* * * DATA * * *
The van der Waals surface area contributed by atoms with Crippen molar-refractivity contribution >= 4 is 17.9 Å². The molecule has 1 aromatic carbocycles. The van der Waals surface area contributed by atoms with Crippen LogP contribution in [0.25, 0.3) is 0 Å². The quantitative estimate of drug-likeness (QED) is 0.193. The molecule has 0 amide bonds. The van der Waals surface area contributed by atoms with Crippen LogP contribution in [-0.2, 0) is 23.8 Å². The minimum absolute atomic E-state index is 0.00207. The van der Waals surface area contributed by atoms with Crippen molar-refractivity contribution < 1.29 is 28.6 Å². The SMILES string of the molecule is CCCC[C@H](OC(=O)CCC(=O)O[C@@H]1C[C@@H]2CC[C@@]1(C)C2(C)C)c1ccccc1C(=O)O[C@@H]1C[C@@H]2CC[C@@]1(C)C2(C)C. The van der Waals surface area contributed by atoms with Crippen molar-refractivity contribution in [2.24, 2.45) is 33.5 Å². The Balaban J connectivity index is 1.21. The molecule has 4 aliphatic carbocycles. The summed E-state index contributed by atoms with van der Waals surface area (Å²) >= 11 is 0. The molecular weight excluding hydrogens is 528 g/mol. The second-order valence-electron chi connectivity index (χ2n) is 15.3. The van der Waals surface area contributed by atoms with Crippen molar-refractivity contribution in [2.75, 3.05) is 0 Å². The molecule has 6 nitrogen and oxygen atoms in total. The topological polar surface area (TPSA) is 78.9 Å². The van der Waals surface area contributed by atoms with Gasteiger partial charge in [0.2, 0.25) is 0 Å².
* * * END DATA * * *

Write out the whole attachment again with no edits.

The van der Waals surface area contributed by atoms with Crippen molar-refractivity contribution >= 4 is 17.9 Å². The molecule has 1 aromatic carbocycles. The van der Waals surface area contributed by atoms with Crippen LogP contribution in [0.25, 0.3) is 0 Å². The quantitative estimate of drug-likeness (QED) is 0.193. The molecule has 0 amide bonds. The van der Waals surface area contributed by atoms with Crippen LogP contribution in [-0.2, 0) is 23.8 Å². The minimum absolute atomic E-state index is 0.00207. The van der Waals surface area contributed by atoms with Crippen molar-refractivity contribution < 1.29 is 28.6 Å². The SMILES string of the molecule is CCCC[C@H](OC(=O)CCC(=O)O[C@@H]1C[C@@H]2CC[C@@]1(C)C2(C)C)c1ccccc1C(=O)O[C@@H]1C[C@@H]2CC[C@@]1(C)C2(C)C. The van der Waals surface area contributed by atoms with Crippen molar-refractivity contribution in [2.24, 2.45) is 33.5 Å². The Balaban J connectivity index is 1.21. The molecule has 4 aliphatic carbocycles. The summed E-state index contributed by atoms with van der Waals surface area (Å²) >= 11 is 0. The molecular weight excluding hydrogens is 528 g/mol. The second-order valence-electron chi connectivity index (χ2n) is 15.3. The van der Waals surface area contributed by atoms with Crippen molar-refractivity contribution in [2.75, 3.05) is 0 Å². The molecule has 6 nitrogen and oxygen atoms in total. The topological polar surface area (TPSA) is 78.9 Å². The van der Waals surface area contributed by atoms with Gasteiger partial charge in [0.2, 0.25) is 0 Å².